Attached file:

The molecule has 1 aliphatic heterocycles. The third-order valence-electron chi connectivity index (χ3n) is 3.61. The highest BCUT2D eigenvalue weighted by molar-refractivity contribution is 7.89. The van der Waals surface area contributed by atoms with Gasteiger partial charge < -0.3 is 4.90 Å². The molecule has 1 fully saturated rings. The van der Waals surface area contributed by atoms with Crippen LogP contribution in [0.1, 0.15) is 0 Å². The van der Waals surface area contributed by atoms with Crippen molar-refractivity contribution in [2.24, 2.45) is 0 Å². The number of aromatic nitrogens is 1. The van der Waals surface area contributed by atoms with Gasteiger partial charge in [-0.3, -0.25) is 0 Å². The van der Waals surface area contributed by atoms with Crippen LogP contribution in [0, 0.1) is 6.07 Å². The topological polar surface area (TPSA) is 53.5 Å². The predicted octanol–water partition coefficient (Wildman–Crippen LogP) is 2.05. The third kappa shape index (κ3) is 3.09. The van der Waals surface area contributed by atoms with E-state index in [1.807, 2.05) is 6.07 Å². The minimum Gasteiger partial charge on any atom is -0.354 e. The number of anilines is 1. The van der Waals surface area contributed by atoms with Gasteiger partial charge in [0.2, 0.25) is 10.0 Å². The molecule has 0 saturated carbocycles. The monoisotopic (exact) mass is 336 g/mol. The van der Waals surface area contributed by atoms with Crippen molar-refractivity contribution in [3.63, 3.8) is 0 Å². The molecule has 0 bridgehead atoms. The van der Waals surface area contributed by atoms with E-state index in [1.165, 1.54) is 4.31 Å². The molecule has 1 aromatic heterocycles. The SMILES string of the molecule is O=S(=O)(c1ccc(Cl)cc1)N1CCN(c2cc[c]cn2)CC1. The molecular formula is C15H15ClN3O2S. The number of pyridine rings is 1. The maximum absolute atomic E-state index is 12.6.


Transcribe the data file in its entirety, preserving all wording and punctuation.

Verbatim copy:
The molecule has 1 aliphatic heterocycles. The third-order valence-electron chi connectivity index (χ3n) is 3.61. The highest BCUT2D eigenvalue weighted by molar-refractivity contribution is 7.89. The van der Waals surface area contributed by atoms with Gasteiger partial charge < -0.3 is 4.90 Å². The molecule has 1 fully saturated rings. The van der Waals surface area contributed by atoms with Crippen LogP contribution in [0.1, 0.15) is 0 Å². The van der Waals surface area contributed by atoms with Crippen molar-refractivity contribution in [2.24, 2.45) is 0 Å². The number of aromatic nitrogens is 1. The van der Waals surface area contributed by atoms with Gasteiger partial charge in [-0.3, -0.25) is 0 Å². The van der Waals surface area contributed by atoms with Crippen LogP contribution in [0, 0.1) is 6.07 Å². The topological polar surface area (TPSA) is 53.5 Å². The predicted octanol–water partition coefficient (Wildman–Crippen LogP) is 2.05. The third kappa shape index (κ3) is 3.09. The van der Waals surface area contributed by atoms with E-state index in [1.807, 2.05) is 6.07 Å². The minimum Gasteiger partial charge on any atom is -0.354 e. The number of anilines is 1. The van der Waals surface area contributed by atoms with Gasteiger partial charge in [0.2, 0.25) is 10.0 Å². The molecule has 0 saturated carbocycles. The monoisotopic (exact) mass is 336 g/mol. The van der Waals surface area contributed by atoms with Crippen molar-refractivity contribution in [3.63, 3.8) is 0 Å². The molecule has 0 bridgehead atoms. The van der Waals surface area contributed by atoms with E-state index in [1.165, 1.54) is 4.31 Å². The molecule has 1 aromatic heterocycles. The SMILES string of the molecule is O=S(=O)(c1ccc(Cl)cc1)N1CCN(c2cc[c]cn2)CC1. The molecular formula is C15H15ClN3O2S. The number of pyridine rings is 1. The maximum absolute atomic E-state index is 12.6.